PIERRE, S.D. (KELO) — Governor Kristi Noem has decided against reappointing Jacqueline Sly of Rapid City to the South Dakota Board of Education Standards and chose Richard Meyer of Rapid City as the replacement.
That development came to public light Friday during the board’s meeting in Rapid City. There wasn’t any public announcement.
Sly, a retired special-education teacher and former legislator, was the board’s president prior to the removal. Vice president Becky Guffin conducted the meeting Friday. She is superintendent of the Aberdeen school district.
Meyer, a dentist, attended the meeting. He abstained from voting on several sets of updated standards for fine arts and for career and technical education.
Meyer resigned last year from a state workgroup that had proposed new standards for social studies. He expressed support for the governor. The state Department of Education subsequently removed some references to Native Americans from the proposal without notifying workgroup members. Noem eventually scrapped the entire proposal.
In the past year, Noem has used executive orders and legislation to target critical-race theory in South Dakota’s K-12 schools and public higher-education system. Her April 5, 2022, executive order directed the state Department of Education to take various steps to ensure that the department and public schools don’t promote “inherently divisive concepts.”
The governor recently named a new, smaller panel chaired by her chief of staff to propose standards for social studies. The group met in private May 4.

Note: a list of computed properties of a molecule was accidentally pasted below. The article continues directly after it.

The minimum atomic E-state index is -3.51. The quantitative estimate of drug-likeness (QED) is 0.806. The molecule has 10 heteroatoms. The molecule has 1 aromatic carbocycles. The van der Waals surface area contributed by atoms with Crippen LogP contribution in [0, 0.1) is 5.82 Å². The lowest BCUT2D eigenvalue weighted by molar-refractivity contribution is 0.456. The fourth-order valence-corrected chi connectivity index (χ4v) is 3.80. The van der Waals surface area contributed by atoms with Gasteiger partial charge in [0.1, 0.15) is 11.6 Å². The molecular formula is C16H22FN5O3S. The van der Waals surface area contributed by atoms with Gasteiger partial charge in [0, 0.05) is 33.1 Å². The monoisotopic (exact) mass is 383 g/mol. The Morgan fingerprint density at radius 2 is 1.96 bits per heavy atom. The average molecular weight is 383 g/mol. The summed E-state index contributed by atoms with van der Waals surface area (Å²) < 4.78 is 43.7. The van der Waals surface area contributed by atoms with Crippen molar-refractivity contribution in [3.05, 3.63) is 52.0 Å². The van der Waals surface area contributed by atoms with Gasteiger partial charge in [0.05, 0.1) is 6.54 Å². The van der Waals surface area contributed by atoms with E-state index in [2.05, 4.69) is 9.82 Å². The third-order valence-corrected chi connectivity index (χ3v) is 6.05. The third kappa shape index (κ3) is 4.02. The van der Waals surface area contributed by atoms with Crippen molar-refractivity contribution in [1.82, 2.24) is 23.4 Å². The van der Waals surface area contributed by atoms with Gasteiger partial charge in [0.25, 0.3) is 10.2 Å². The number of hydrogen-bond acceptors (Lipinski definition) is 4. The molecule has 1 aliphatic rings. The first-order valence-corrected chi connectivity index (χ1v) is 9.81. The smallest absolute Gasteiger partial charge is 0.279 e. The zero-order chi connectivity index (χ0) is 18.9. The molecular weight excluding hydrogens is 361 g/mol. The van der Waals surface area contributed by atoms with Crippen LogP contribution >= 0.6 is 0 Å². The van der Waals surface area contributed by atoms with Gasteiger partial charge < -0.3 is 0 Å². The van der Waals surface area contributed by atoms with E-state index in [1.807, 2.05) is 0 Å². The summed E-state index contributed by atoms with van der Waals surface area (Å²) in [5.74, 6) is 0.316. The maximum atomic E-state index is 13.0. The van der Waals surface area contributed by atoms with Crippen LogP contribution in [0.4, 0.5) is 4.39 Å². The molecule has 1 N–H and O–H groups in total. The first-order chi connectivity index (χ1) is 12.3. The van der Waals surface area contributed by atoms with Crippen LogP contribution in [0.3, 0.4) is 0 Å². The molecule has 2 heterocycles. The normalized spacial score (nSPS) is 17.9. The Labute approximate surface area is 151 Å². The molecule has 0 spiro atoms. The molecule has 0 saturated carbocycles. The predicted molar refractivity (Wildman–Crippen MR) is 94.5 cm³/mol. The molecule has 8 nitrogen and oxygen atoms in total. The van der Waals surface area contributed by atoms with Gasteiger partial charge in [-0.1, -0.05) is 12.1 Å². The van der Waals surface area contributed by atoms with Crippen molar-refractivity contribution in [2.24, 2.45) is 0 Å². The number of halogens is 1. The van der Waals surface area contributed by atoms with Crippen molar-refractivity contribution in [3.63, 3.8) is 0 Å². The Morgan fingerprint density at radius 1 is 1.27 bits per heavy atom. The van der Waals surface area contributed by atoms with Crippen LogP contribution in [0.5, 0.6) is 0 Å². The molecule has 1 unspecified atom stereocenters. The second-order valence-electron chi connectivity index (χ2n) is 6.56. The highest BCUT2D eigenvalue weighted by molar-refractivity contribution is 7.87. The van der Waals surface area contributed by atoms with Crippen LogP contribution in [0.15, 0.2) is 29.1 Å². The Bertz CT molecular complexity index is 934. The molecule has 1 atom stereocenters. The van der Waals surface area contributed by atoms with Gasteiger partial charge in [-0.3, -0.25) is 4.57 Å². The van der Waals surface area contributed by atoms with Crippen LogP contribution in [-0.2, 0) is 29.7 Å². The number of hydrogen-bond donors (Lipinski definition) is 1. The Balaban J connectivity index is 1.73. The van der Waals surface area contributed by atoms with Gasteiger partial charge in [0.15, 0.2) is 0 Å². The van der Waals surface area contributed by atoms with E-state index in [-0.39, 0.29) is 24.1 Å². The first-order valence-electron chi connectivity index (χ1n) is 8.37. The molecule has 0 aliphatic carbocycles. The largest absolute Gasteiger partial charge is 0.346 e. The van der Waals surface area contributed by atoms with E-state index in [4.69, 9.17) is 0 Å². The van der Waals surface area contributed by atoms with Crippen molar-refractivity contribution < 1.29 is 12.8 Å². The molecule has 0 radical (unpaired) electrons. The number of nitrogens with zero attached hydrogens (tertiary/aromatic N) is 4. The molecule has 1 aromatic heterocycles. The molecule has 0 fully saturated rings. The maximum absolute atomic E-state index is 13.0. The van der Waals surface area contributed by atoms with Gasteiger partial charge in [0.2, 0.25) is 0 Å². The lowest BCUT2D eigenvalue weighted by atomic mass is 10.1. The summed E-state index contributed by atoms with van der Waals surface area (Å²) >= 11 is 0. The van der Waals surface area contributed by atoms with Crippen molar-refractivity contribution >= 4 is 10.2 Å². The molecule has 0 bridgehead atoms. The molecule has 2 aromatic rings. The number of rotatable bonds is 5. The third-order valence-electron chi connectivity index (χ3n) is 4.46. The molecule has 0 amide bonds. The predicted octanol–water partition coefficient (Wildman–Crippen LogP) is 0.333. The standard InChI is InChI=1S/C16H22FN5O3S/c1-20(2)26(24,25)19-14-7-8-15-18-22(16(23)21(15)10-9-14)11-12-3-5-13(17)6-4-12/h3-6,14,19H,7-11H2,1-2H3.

The state board will hold a series of four public hearings after the new group presents its official proposal. The governor appoints the seven board members who serve four-year terms. The board oversees K-12 education in South Dakota.
The previous governor, Dennis Daugaard, appointed Sly to the board. Her first term expired December 31, 2021. She continued to serve after that date passed. State law provides a governor 120 days to reappoint or appoint a replacement. One of Noem’s staff telephoned Sly on April 29 to tell her she wouldn’t be reappointed.
Sly, contacted by telephone Friday, said she was “thankful” to have spent more than 50 years in education as a teacher, legislator and board member. She wished the board luck going forward. She said the governor had followed the law.
KELOLAND News has requested a comment from the governor about the decision.
State Education Secretary Tiffany Sanderson said the social-studies group will meet several more times.
“They are on track to come forward with public comments in August,” Sanderson told the state board Friday. The board would move forward with its hearings after that.
Sly was still listed Friday morning as a board member and its president on the state boards and commissions public website.